Admittedly, I make snap judgments on a restaurant’s wine menu based on the number of wines—and the global breadth—available for a small pour. If I have to plunk down a few twenties to try a wine that’s only sold by the bottle, it narrows the chance my palate leaves satisfied.
One of my favorite ways to discover a new wine is sipping through a flight at Thief Wine Shop & Bar in Milwaukee. Co-owner Phil Bilodeau draws upon his wine knowledge to group unexpected offerings within a flight, like “Aromatic Whites” or “Earthy European Reds,” getting me to taste outside my comfort zone without shelling out a lot of cash.
I’m not alone. Many wine-loving customers want to sip more for less. Wine flights, generally 2- or 3-ounce pours of three to four wines that are served either as a set group or created by the customer, meet this need because the typical flight price of $10–$25 is a little more than a glass but a lot less than a bottle.
“It’s a really good value because they get four pours of 2-ounce wines,” says Scott Harper, Master Sommelier and wine director at Bristol Bar and Grille in Jeffersonville, Indiana. The four flights on the menu are rotated every six weeks.
In this cash-crunched economy, it’s a win-win situation: Wine lovers get to try a lot of wine without racking up the bill. “You wouldn’t necessarily buy a bottle of wine and then another,” says Gemma Wren, catering and sales manager at Caxton Grill in London, where there are six flights nightly, with stylish names like “Elevation Flight” and “Velvet Flight.”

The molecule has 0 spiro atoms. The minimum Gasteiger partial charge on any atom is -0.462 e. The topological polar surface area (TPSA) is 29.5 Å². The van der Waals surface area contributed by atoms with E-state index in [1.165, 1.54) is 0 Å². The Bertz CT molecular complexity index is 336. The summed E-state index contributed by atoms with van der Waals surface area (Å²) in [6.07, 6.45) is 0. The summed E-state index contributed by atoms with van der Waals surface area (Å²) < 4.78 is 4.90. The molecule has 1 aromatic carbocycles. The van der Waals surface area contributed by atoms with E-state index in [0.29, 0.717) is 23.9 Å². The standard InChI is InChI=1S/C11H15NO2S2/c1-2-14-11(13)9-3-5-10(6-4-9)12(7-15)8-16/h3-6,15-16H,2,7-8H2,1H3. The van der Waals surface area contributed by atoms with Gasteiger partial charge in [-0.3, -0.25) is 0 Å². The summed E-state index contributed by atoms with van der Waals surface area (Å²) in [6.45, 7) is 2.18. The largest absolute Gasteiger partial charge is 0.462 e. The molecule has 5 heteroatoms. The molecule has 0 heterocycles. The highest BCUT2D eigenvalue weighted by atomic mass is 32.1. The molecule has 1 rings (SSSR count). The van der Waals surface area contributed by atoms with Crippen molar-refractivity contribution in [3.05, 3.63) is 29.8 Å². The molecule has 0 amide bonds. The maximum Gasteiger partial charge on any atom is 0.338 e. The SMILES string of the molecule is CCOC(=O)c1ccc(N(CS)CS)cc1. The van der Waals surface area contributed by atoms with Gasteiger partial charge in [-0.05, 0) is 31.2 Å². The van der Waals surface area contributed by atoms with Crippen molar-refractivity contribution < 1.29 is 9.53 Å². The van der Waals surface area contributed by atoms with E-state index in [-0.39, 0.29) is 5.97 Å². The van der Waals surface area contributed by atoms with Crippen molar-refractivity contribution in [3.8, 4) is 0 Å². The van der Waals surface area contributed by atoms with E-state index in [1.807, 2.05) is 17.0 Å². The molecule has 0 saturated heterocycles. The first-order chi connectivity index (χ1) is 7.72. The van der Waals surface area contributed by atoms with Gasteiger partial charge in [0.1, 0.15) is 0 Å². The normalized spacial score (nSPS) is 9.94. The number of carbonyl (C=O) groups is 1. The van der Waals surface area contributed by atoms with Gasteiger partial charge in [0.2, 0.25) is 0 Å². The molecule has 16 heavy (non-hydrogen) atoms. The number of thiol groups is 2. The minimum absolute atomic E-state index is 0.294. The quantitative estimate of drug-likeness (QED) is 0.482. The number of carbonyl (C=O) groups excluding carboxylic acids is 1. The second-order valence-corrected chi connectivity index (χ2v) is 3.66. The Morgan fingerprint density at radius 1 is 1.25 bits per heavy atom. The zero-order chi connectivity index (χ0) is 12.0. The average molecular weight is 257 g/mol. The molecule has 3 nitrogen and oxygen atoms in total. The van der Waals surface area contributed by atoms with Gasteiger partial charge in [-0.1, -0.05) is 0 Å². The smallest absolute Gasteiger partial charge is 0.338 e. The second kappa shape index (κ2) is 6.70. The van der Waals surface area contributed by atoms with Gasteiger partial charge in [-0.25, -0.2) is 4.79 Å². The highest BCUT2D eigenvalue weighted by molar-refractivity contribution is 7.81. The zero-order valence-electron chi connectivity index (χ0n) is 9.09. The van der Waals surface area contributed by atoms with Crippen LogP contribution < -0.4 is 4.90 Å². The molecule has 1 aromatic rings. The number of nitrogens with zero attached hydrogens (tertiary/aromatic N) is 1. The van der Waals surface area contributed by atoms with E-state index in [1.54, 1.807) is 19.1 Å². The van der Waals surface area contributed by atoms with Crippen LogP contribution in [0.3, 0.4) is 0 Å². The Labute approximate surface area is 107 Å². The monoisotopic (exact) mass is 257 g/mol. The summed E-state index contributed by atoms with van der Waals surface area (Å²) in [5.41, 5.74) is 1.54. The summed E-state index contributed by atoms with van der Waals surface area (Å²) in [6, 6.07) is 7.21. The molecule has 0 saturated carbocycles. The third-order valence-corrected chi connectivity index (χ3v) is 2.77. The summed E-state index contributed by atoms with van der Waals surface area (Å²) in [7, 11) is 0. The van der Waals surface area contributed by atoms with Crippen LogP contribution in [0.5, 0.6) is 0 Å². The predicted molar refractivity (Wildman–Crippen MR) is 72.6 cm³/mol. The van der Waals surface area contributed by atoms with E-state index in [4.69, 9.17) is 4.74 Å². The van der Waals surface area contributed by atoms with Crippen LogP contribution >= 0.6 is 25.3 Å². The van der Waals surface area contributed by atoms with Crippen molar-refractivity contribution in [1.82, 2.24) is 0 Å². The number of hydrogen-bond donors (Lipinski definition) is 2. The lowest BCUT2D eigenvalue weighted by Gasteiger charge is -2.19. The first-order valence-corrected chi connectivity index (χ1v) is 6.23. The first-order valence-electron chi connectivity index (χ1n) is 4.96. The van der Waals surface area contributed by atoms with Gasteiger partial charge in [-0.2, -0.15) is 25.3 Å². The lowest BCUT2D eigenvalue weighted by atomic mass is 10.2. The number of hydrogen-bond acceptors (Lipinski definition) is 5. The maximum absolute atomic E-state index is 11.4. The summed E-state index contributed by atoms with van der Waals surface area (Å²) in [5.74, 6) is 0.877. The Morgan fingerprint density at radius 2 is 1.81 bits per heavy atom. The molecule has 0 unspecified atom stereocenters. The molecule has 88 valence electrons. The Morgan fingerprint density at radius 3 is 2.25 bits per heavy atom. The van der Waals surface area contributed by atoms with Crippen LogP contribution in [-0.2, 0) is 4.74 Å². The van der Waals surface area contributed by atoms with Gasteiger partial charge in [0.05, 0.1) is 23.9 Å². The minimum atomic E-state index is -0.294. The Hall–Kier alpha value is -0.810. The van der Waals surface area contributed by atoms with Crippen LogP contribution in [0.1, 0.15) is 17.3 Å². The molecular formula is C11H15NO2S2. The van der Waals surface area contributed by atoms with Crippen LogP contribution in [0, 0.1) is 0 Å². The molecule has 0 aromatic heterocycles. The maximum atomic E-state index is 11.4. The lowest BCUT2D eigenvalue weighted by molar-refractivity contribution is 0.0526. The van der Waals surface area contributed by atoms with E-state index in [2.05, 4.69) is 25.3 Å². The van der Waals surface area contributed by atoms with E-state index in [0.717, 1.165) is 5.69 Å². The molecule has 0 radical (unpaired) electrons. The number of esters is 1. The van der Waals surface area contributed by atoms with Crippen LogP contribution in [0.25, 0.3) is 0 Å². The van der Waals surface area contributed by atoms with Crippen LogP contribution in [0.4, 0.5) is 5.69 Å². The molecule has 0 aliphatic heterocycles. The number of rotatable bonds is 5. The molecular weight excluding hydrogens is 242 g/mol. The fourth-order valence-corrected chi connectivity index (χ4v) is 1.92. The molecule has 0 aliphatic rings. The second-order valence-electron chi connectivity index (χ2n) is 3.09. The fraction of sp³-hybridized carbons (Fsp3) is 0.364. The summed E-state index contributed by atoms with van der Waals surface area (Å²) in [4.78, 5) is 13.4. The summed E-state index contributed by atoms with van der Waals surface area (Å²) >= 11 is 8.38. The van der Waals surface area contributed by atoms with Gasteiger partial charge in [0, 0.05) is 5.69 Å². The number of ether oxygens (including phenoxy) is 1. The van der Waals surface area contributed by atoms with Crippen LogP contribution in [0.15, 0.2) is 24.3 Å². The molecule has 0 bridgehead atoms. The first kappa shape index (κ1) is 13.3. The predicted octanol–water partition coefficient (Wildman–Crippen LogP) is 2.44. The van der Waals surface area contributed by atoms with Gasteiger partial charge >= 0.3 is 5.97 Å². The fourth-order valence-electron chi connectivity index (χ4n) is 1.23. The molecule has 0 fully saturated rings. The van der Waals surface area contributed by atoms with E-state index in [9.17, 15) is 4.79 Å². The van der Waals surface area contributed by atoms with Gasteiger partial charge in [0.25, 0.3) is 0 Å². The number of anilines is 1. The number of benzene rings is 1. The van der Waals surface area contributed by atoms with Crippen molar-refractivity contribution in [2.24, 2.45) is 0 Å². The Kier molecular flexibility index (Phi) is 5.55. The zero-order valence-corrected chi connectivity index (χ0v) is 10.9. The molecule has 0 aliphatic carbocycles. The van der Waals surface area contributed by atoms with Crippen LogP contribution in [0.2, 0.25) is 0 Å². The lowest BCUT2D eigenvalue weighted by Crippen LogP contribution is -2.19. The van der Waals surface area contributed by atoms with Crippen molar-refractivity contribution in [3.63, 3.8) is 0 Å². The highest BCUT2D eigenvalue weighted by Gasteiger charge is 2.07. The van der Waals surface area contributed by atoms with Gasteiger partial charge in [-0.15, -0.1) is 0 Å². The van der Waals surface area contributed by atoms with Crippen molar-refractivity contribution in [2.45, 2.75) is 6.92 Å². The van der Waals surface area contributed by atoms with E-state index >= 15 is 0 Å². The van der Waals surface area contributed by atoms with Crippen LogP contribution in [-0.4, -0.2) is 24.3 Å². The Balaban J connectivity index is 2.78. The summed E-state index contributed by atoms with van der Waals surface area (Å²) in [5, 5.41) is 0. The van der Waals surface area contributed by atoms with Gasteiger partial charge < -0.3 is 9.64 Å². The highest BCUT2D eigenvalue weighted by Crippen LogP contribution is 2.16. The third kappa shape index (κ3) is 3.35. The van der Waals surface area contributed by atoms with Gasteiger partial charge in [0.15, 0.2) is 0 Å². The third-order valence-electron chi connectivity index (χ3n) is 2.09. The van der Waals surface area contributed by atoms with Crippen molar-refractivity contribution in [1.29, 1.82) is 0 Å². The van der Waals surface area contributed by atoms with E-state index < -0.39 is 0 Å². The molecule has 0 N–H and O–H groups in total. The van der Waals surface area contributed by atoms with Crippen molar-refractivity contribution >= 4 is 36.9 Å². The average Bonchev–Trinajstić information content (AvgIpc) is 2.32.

At Cornelia Street Café in New York City, which opened 35 years ago but debuted wine flights six years ago, beverage director Michael Manuppelli incorporates approachable wines in the flights. “You want to be diplomatic in creating flights—fruit-forward and higher in acidity, more so than nuanced, higher-priced wines,” he says. Blends are a very popular inclusion in the café’s wine flights.
Peter Kasperski, owner of Cowboy Ciao Wine Bar & Grill in Scottsdale, Arizona, claims to “have accidentally invented the wine flight,” while working at the now-shuttered Steven Restaurant during the early ‘80s. “We had this dessert that just wasn’t moving—a chocolate-candy piece, glazed grapes, and a dessert taco. I suggested we put a trio of dessert wines with it,” he says.
And the lesson lives on: Cowboy Ciao—which boasts an eclectic and expansive 1,800-selection wine list—offers between 13 and 20 flights at any given time. Presentation is key, says Kasperski. A flight is delivered via a special board with information about each wine and slots for three glasses plus indentations for three 3-ounce decanters (allowing the customer to pour his own wine). Flights help move esoteric varieties such as Pineau d’Aunis from France’s Loire Valley out of the cellar, and allow wines with small allotments, like LaPonza Wines Cabernet Sauvignon (Napa Valley, California), which only produces 58 cases, to be shared with the masses.
Wines priced by the bottle aren’t going away, but flights provide an economical tasting opportunity. “Instead of committing to one glass you get to try more but it’s the same volume of wine,” says Jason Miller, owner of The Wine Kitchen in Leesburg, Virginia. “We try to [present] wine as accessible, instead of putting it on a shelf. We pour just about everything by the glass and by the taste as well. Any way you slice it, you can get the wine you want.”
To jazz up the beverage menu at Café Del Rey in Marina Del Rey, California, a 19-page wine list and solid reputation as a wine-centric Southern California destination was enriched with the addition of flights. “They really took off,” says general manager Adam Spier, adding the metal carriers that flights are brought to the table in quickly became the talk of the town.